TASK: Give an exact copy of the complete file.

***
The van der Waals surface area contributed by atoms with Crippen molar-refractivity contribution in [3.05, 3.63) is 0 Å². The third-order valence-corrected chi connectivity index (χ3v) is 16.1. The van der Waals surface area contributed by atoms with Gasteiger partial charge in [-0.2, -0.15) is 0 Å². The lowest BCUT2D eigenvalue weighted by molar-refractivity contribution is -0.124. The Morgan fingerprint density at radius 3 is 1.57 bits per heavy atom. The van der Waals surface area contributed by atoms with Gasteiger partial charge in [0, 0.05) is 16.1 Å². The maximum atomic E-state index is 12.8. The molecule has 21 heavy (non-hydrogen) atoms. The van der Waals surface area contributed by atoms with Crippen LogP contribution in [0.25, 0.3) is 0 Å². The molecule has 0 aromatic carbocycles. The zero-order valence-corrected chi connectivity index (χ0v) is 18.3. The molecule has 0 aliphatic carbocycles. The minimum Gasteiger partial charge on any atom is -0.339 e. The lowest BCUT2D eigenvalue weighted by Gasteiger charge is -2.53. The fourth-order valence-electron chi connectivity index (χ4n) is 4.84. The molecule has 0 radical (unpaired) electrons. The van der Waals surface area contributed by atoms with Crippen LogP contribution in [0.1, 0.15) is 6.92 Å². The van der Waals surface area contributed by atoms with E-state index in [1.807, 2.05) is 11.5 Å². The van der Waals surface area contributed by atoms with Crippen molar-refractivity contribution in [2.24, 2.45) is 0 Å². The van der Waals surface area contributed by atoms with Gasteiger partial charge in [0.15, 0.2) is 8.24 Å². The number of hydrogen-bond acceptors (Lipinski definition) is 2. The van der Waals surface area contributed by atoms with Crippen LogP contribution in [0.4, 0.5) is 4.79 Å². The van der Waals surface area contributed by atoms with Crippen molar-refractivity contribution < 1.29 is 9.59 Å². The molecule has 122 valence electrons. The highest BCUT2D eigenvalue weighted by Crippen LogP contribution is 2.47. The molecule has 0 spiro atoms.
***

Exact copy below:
The van der Waals surface area contributed by atoms with Crippen molar-refractivity contribution in [3.05, 3.63) is 0 Å². The third-order valence-corrected chi connectivity index (χ3v) is 16.1. The van der Waals surface area contributed by atoms with Gasteiger partial charge in [-0.2, -0.15) is 0 Å². The lowest BCUT2D eigenvalue weighted by molar-refractivity contribution is -0.124. The Morgan fingerprint density at radius 3 is 1.57 bits per heavy atom. The van der Waals surface area contributed by atoms with Gasteiger partial charge in [0, 0.05) is 16.1 Å². The maximum atomic E-state index is 12.8. The molecule has 21 heavy (non-hydrogen) atoms. The van der Waals surface area contributed by atoms with Crippen LogP contribution in [0.25, 0.3) is 0 Å². The molecule has 0 aromatic carbocycles. The zero-order valence-corrected chi connectivity index (χ0v) is 18.3. The molecule has 0 aliphatic carbocycles. The minimum Gasteiger partial charge on any atom is -0.339 e. The lowest BCUT2D eigenvalue weighted by Gasteiger charge is -2.53. The fourth-order valence-electron chi connectivity index (χ4n) is 4.84. The molecule has 0 radical (unpaired) electrons. The van der Waals surface area contributed by atoms with Crippen LogP contribution in [0.1, 0.15) is 6.92 Å². The van der Waals surface area contributed by atoms with E-state index in [1.807, 2.05) is 11.5 Å². The van der Waals surface area contributed by atoms with Crippen molar-refractivity contribution in [2.24, 2.45) is 0 Å². The van der Waals surface area contributed by atoms with Gasteiger partial charge in [0.15, 0.2) is 8.24 Å². The number of hydrogen-bond acceptors (Lipinski definition) is 2. The van der Waals surface area contributed by atoms with Crippen LogP contribution in [0.4, 0.5) is 4.79 Å². The van der Waals surface area contributed by atoms with Crippen molar-refractivity contribution < 1.29 is 9.59 Å². The molecule has 122 valence electrons. The highest BCUT2D eigenvalue weighted by Crippen LogP contribution is 2.47. The molecule has 0 spiro atoms.